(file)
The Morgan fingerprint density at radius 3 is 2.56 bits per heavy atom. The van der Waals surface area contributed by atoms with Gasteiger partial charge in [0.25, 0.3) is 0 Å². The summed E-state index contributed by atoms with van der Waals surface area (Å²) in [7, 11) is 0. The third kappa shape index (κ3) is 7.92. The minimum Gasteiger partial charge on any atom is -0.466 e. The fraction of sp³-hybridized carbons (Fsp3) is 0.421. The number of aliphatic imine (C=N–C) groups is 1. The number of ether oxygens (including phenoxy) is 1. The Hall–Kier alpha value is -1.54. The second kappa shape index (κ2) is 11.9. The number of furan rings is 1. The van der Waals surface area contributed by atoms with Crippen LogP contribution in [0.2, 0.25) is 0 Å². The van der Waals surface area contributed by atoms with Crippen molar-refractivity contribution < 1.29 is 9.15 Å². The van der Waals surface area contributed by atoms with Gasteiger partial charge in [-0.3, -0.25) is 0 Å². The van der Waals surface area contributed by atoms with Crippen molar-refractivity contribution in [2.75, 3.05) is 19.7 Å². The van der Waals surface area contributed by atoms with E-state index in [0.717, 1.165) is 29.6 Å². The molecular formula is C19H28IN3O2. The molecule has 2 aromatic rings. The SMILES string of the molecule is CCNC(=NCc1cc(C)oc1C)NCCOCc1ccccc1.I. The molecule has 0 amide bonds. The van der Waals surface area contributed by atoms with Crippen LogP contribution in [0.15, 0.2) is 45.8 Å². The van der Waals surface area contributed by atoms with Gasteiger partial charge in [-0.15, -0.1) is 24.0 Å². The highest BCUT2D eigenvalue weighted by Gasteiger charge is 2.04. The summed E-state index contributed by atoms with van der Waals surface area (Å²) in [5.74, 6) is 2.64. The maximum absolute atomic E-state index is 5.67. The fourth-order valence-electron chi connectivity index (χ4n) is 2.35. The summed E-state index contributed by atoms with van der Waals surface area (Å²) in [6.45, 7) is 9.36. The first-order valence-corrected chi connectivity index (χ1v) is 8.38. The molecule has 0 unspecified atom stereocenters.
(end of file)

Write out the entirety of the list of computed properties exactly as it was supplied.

The Morgan fingerprint density at radius 3 is 2.56 bits per heavy atom. The van der Waals surface area contributed by atoms with Gasteiger partial charge in [0.25, 0.3) is 0 Å². The summed E-state index contributed by atoms with van der Waals surface area (Å²) in [7, 11) is 0. The third kappa shape index (κ3) is 7.92. The minimum Gasteiger partial charge on any atom is -0.466 e. The fraction of sp³-hybridized carbons (Fsp3) is 0.421. The number of aliphatic imine (C=N–C) groups is 1. The number of ether oxygens (including phenoxy) is 1. The Hall–Kier alpha value is -1.54. The second kappa shape index (κ2) is 11.9. The number of furan rings is 1. The van der Waals surface area contributed by atoms with Crippen LogP contribution in [0.2, 0.25) is 0 Å². The van der Waals surface area contributed by atoms with Crippen molar-refractivity contribution < 1.29 is 9.15 Å². The van der Waals surface area contributed by atoms with Gasteiger partial charge in [-0.3, -0.25) is 0 Å². The van der Waals surface area contributed by atoms with Crippen molar-refractivity contribution in [2.75, 3.05) is 19.7 Å². The van der Waals surface area contributed by atoms with E-state index in [0.717, 1.165) is 29.6 Å². The molecular formula is C19H28IN3O2. The molecule has 2 aromatic rings. The SMILES string of the molecule is CCNC(=NCc1cc(C)oc1C)NCCOCc1ccccc1.I. The molecule has 0 amide bonds. The van der Waals surface area contributed by atoms with Crippen LogP contribution in [0.15, 0.2) is 45.8 Å². The van der Waals surface area contributed by atoms with Gasteiger partial charge in [-0.15, -0.1) is 24.0 Å². The highest BCUT2D eigenvalue weighted by Gasteiger charge is 2.04. The summed E-state index contributed by atoms with van der Waals surface area (Å²) in [5.74, 6) is 2.64. The maximum absolute atomic E-state index is 5.67. The fourth-order valence-electron chi connectivity index (χ4n) is 2.35. The summed E-state index contributed by atoms with van der Waals surface area (Å²) in [6.45, 7) is 9.36. The first-order valence-corrected chi connectivity index (χ1v) is 8.38. The molecule has 0 unspecified atom stereocenters.